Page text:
A Civil Excursion to the Steampunk World’s Fair

Goggles symbolize steampunk culture.

I don’t get Steampunk. (yet)

There. I said it.

This weekend, husband and I excursed to the Steampunk World’s Fair in Piscataway, New Jersey to get a load of this thriving subculture, which incorporates Victorian fashion, anachronistic technology, and old-timey hobbies.

We dressed in some fancier-than-usual duds, in hopes that we wouldn’t stick out like a pair of ungloved harlots at an upscale tea party. He wore a suit and some exciting white shoes inherited from his grandpa. I wore a dress and a fascinator, because nothing says “costume” like a tiny hat.

The Steampunk World’s Fair seemed awesomely large — a guy in a security shirt told me there were around 3,500 ticketed attendees (though I don’t know for sure whether he was in a position to know, so take that with a grain of salt). There were loads of vendors hawking everything from goggles to corsets, tiny hats, drawings, pagoda parasols, and moustache pasties. In fact, there were so many vendors that many sold their wares from a large block of hotels rooms designated for that purpose. Since I am a nosy McGee, I overheard one vendor asking another, “Well, have you tried selling something other than ray-guns?” Only at a steampunk fair, my friends, only at a steampunk fair.

Clocks and pistons were a recurring theme.

More than 90% of the attendees wore costumes — leather corsets,  billowy skirts, military uniform, ruffled Victorian underpants worn as shorts, striped suits, and hats sprouting tall feathers like exotic birds. We saw everything from prim and proper Victorian dress to steampunk Darth Vader. They wielded props from piston guns to monocles. I especially liked the woman who had a large wind-up key sticking out of her back, motorized to turn as if it were fueling her every action.

I’m used to gaming conventions, where everyone gathers in service to a central activity — gaming. But at a convention like this, the core activity felt more obscure; I couldn’t quite put my finger on what it might be. I mean, steampunking? Initially, that common activity initially appeared to be shopping for gear. It felt strange to me, seeing all these people in their exotic and exaggeratedly idiosyncratic outfits, roaming around, milling, snapping pictures of one another in some sort of heightened, obscure hipster cool-off. But at the same time, I found all this idiosyncrasy intriguing — where else could you walk by a dude playing an accordion in a sailor costume and then get handed a flyer for a kink-themed Alice-in-Wonderland high tea? The everything-goes mentality, and the aesthetic — which seemed accepting of all body types and most fashion statements — felt pretty appealing.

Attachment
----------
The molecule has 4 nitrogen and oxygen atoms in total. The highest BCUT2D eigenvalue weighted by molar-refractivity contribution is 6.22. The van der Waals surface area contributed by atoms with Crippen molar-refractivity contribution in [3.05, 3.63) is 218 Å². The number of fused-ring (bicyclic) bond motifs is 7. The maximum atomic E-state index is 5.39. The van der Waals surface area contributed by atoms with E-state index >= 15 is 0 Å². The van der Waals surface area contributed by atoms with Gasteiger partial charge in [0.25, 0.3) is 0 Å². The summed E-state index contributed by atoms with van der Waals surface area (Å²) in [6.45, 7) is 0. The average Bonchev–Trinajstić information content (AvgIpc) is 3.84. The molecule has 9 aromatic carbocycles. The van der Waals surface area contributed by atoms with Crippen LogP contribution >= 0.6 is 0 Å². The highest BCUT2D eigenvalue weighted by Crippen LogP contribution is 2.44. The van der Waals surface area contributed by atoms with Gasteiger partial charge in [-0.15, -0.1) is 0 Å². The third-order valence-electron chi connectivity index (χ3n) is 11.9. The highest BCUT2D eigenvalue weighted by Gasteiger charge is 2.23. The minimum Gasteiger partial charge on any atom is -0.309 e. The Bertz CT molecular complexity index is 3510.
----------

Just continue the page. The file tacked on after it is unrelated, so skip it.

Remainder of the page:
I wondered: is that what steampunk is about, simply the aesthetic? Is this what cosplay conventions are like? Not questions I was likely to crack in only four hours. So husband and I moved on from the commercial wing of the convention, past the absinthe tasting, and in to the performance area, which got us right back on track.

We saw three performances, a trio of belly dancers who jiggled their disconnected hips — though that doesn’t do justice to their boneless gyrations — to dub step, while wearing bras and giant feathered hats; a Japanese singer/bass duo rocking out with enthusiasm; and the most awesome marching band I’ve ever seen, giving it their all under a tent in a courtyard that looked like some futuristic and yet anachronistic lawn party.

We’d discovered Emperor Norton’s Stationary Marching Band, a small horde of musicians riffing on Klezmer music, disco, Sousa, and probably a whole lot of stuff I’m not familiar with. Their array of instruments included piccolo, several varieties of sax, fiddle, tuba, some sort of thing that looked like a tuba but smaller (sousaphone?), accordion, trombone, drum, clarinet  and a lot of other things. Husband, who has very exacting and idiosyncratic standards for music — he likes abrasive atonal noise, gamelan, techno, and Satie — thought they rocked. And so did I.

The band even had a belly dancer. Belly dancers were everywhere at SWF

The group performed like a truck of Funkadelic members on uppers; the fiddler had short hair with shaven sides in exciting colors, and she wailed during a solo duel with an saxophonist poised in an action-hero lunge. The picolo player did a back handspring in her lace-punk attire. The tuba player (tubaist? tuber?) concentrated super-fucking-hard as he bounced while rapidly breaking it down for the sake of the funk. I’m sure the clarinetist broke it down too, but I got too mesmerized by his accoutrement — he appeared to have a steampunk gun made out of an old clarinet! — to notice.The rest of the group exploded in a flurry of dancing, clapping, whooping, tambourine-shaking, and when appropriate, rhythmic shouting. The frontman delivered the set list by megaphone.